Potential panic ensued Tuesday for San Francisco Giants fans when ace Madison Bumgarner suddenly left a Cactus League game after only two short innings of stellar pitching.
After further explanation from manager Bruce Bochy, it became clear that the reason for this was not a masked injury, but rather a precaution to protect Bumgarner’s arm from overuse before a season in which the pitcher expects to take on a sizeable and important workload.
With the recent rise in serious pitching injuries, monitoring pitch counts and innings pitched has become an increasingly debated issue.
Take, for example, the much-criticized usage of former Chicago Cubs reliever Aroldis Chapman during the 2016 World Series. Cubs manager Joe Maddon decided to have the closer pitch multiple games in a row for more innings than Chapman was used to throwing. Especially in Games 5-7, Chapman was clearly overworked, tasked with making 16 outs in a span of four days and having a pitch count of a whopping 107.
Though at the time Chapman said he was ready to pitch however Maddon saw fit — the Cubs were playing in the World Series, after all — later in December, Chapman admitted even he did not agree with Maddon’s borderline exploitation of his arm.
Chapman maintained the velocity and movement on his pitches throughout the World Series, contributing largely to the Cubs’ victory. Maddon believed Chapman’s heavy workload was a necessary evil to get his team the title — and in all fairness, he was right.
But the question remains: Is exploiting a pitcher’s arm appropriate, even in the World Series?
It was a simple, responsible and intelligent decision to pull Madison Bumgarner after two short innings during a spring training game, regardless of the potential media and fan speculation this action created.
But other similar cases, such as those of Chapman, illustrate a more precarious debate: how to maximize a pitcher’s ability while simultaneously protecting his arm.
Unlike many baseball issues that exist only at certain levels, the question of protecting pitchers transcends all levels of the game. With conflicting science and quickly rising injuries, managers such as Bochy and Maddon are often guessing when gambling with their pitchers’ arms.
In recent years, protecting young arms has become increasingly difficult. Little League to Minor League coaches everywhere wonder how to protect pitchers from the epidemic of arm and shoulder injuries, most notably the elbow tendon injury that requires the famous Tommy John surgery.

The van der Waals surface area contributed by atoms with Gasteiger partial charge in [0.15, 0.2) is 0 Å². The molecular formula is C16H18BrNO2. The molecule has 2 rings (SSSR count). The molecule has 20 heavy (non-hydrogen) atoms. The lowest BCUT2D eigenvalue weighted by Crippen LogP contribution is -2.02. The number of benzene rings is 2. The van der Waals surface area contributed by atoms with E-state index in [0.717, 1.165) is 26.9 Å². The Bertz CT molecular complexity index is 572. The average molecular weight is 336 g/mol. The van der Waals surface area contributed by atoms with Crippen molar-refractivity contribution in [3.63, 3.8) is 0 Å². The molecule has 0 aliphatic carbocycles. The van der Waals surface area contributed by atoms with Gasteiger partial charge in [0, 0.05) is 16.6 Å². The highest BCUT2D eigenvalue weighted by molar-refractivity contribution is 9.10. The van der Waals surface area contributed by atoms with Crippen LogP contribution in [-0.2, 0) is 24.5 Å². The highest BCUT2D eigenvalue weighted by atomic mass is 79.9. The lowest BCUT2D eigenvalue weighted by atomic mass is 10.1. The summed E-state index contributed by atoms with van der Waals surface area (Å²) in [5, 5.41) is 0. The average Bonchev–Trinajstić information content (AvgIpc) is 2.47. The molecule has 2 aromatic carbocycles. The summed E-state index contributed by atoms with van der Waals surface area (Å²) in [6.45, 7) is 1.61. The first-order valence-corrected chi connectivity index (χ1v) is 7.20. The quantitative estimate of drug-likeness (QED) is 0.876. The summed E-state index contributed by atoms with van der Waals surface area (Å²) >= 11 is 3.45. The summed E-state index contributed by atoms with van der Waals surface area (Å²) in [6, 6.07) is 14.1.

Tommy John surgery is, of course, not career-ending; Many argue that after the surgery, pitchers return with even nastier pitches than they had before. The surgery requires moving a tendon from another part of the pitcher’s body to his elbow and takes about a year of recovery time.
Though not necessarily meant for young pitchers, as the injury causing the surgery is usually due to overuse, the last few years have seen a sharp rise in youth players and rookies requiring the surgery.
Experts have yet to agree upon a definitive reason for this phenomenon, though many theories exist for why youth players often find themselves in the overuse situations that Chapman found himself in last fall.
One theory blames the rise of the epidemic in the popularity of travel, summer, fall and winter leagues for young pitchers. The pressure to join off-season leagues is stronger than ever before with the increasing strength and competitiveness of this generation’s baseball youth. But a magic number of innings, outs or pitches at which to cap a young pitcher remains unknown.
And with this competitiveness comes the desire to gain a competitive edge, which could perpetuate a second theory for the overuse phenomenon: the appearance of breaking balls at the youth level.
Throwing a curveball in Little League has always been considered a cardinal baseball sin, but recent data has illustrated that curveballs do not necessarily adversely affect a young arm as always believed.
Additional data has combatted the subsequent theory that the danger in throwing breaking balls lies in a lack of correct mechanics, as studies have found youth players are more mechanically sound than originally thought.
Thus, how to protect pitchers has become more elusive as science has progressed. The surgeries to fix the problems are largely successful, but the methods to protect pitchers from these increasingly popular surgeries leave something to be desired.
Perhaps instead of putting so much time, energy and money into debating how to shave five minutes off a game, Major League Baseball should dedicate more resources to researching and regulating pitching issues, as it concerns the safety and development of baseball players of all ages.